We also came into very differing views about the role of government in people’s lives. We’ve had to be honest about what role agencies can play in this moment. The truth is, if someone comes to the Department of Children and Family Services hungry, we are not able to feed them today, so we work with our partners like the food banks. So we had to be honest that we’re just one piece of a larger safety net. We had to be honest about our information services system challenges.

The administration has been building a statewide interdepartmental enterprise architecture. We’ve been trying to retire all of the legacy systems, and currently they’re integrating eligibility systems for Medicaid, SNAP and TANF. You can probably guess that this change in staff and support makes everything tricky.

The last thing we had to be honest with is how we treat our people. When they’re coming to us in their most vulnerable state, do they feel helped and respected? We need to really figure out how to meet people where they are. Enter Code for America. We really had to figure out before doing anything else, if Code for America was actually legit. It took us a little while, but once we did, we’ve been extremely excited to work with them. We saw it as an opportunity to further our desire to deliver client-focused services.

The engagement includes four of our agencies, the governor’s office, the Department of Children and Family Services, the Department of Health, and our office of technology services. The first component of the work, I was very excited about, it was to map the client’s and staff’s experiences relative to our service delivering. Code for America brought us their voices. We heard that the SNAP program is really important to families, we heard that many SNAP families have to start over again in six months. We heard that the clients really do want to help people in a really special way.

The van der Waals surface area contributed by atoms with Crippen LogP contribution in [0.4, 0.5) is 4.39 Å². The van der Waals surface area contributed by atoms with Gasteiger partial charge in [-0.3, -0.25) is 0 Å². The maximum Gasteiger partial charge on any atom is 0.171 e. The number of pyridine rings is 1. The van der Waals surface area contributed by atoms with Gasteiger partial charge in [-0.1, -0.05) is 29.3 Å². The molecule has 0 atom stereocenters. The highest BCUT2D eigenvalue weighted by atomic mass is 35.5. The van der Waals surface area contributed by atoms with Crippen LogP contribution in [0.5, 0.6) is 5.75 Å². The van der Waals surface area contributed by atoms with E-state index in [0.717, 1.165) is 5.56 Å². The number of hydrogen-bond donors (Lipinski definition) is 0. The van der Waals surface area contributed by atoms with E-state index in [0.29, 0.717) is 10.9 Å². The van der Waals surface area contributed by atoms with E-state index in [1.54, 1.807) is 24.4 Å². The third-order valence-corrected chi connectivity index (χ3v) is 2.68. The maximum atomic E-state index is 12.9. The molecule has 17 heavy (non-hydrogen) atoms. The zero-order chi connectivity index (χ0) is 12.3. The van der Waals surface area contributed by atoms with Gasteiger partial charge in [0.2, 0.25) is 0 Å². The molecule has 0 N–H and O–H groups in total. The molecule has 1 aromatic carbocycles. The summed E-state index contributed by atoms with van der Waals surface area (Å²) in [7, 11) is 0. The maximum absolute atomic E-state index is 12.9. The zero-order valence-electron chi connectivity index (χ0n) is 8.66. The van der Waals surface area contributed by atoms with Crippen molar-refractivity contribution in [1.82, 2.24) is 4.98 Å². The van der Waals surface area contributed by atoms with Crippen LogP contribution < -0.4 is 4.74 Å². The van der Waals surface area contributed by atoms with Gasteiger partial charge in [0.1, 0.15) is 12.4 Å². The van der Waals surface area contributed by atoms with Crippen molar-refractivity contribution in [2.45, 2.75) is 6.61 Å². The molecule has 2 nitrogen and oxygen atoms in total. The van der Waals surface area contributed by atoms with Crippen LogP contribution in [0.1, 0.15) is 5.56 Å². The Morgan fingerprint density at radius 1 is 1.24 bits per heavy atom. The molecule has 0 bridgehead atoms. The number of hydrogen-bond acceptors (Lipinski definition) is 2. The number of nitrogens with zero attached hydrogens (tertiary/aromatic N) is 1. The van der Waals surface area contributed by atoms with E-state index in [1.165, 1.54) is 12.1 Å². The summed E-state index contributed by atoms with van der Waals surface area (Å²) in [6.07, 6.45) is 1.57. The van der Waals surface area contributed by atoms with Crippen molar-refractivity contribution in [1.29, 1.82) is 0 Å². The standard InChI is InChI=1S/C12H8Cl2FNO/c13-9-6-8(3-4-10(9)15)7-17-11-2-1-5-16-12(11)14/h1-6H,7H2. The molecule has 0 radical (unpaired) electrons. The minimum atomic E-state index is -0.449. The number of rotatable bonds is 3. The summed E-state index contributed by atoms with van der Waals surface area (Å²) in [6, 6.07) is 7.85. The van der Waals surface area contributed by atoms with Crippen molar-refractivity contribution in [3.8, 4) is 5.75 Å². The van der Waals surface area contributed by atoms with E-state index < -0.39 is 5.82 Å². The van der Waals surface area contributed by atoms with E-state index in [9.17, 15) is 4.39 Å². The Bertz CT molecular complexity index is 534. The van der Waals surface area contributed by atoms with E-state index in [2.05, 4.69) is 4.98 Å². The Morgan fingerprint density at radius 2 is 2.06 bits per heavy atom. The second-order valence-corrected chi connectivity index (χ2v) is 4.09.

When I think about a single mom of three saying these words right after saying, “I can’t get by without these benefits, but I have to start over every six months.” It helped me to realize we need to fix this. We heard the voices, we reviewed the data. In one month, more than 12,000 cases were closed because of process reasons. Someone missed an appointment, they failed to give us a document that we needed. Loss of benefits causes household instability, frustration, and a lot of anxiety for those who are already in hardship, they’re already hurting. The other thing is that it’s seriously inefficient for staff.

This is churn. Churn is not new, but when we heard the voices and we put the data together, we realize that we need to fix this. With Code for America’s help, what we realized is there may be an actual new approach to this, that we can fix this. States do need to test out new ways to understand what the client experiences and perspectives are. This engagement allowed Louisiana to recognize our client’s phones as their lifelines.

Everybody’s texting. You guys are texting, some of you are texting now. My kids are texting, our clients are texting. I needed a reminder to get here today. Did you need a reminder to get here today? Our state steering committee decided on the “LA’Message” pilot. The idea is that timely specific text reminders will help clients maintain their much needed benefits and reduce churn. I have to tell you the early results are promising.

For the Department of Health’s WIC clients in the pilot, we’re seeing appointment show rates increasing by 65%. Clients are also proactively rescheduling their appointments at an almost 25% rate. Can you imagine the impact this is having on the clinics managing time and resources?